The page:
Thus without knowing what Air Force units will be stationed at the refurbished airbase, it is difficult to understand why it has become a priority for the Defence Ministry vis a vis those already used in the region.

Is it a case of being able to transfer military personnel and equipment to the Ukrainian southwest swiftly – primarily a matter of internal military logistics?

As such is it connected to the recent deployment of the National Guard to Belgorod (under the guise of “community policing”.) – or not?

Is it to provide a deterrent to any future adventurism from the expanding illegal Russian forces in Crimea?  If so, what form will that deterrent take?

Will it include a counterterrorism and/or organised crime capability monitoring the smuggling to and from Transnistria and/or along the Odessa coastline?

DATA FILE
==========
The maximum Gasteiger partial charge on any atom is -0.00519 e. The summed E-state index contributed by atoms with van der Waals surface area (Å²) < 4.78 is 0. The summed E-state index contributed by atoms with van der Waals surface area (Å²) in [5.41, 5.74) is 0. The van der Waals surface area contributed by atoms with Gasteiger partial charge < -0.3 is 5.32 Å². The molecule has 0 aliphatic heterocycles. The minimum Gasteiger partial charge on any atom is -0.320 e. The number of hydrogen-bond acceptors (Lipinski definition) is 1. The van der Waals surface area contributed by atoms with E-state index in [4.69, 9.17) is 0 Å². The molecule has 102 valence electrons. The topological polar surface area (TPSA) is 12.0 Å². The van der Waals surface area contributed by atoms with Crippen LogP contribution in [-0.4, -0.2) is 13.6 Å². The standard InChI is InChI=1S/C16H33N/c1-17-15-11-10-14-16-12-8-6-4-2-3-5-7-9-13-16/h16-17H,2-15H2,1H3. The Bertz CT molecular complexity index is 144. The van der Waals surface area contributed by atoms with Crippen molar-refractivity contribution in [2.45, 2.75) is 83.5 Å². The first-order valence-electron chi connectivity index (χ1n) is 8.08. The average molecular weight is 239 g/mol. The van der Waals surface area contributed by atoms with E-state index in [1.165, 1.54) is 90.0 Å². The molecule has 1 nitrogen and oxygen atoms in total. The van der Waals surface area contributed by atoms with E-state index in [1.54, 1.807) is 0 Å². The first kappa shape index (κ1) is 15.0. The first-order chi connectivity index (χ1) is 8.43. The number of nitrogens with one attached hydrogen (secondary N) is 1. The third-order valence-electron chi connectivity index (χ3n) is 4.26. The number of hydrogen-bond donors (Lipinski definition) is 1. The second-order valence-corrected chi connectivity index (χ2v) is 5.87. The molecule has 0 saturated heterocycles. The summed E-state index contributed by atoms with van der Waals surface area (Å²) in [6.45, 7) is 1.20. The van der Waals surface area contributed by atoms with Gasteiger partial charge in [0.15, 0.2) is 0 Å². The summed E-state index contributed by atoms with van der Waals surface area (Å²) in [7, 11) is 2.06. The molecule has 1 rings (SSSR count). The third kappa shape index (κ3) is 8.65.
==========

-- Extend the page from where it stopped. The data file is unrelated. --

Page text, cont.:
It is perhaps reasonable to expect complaints (that will rightfully be ignored) from Tiraspol and/or Moscow regarding Transneistra, as Artsyz is probably the closest (former military) airbase to Transneistra, Moldova and Romania that Ukraine possesses.  (Literally minutes from Moldavian and Romanian airspace.)

Is there a broader, even bilateral/multilateral dimension?  A preparatory act relating to future joint operational capacity with Romania (and/or others) perhaps?  Will it become part of a larger A2AD bubble?

Cynically, which will have a runway worthy of the name first?  Odessa International Airport or Artsyz?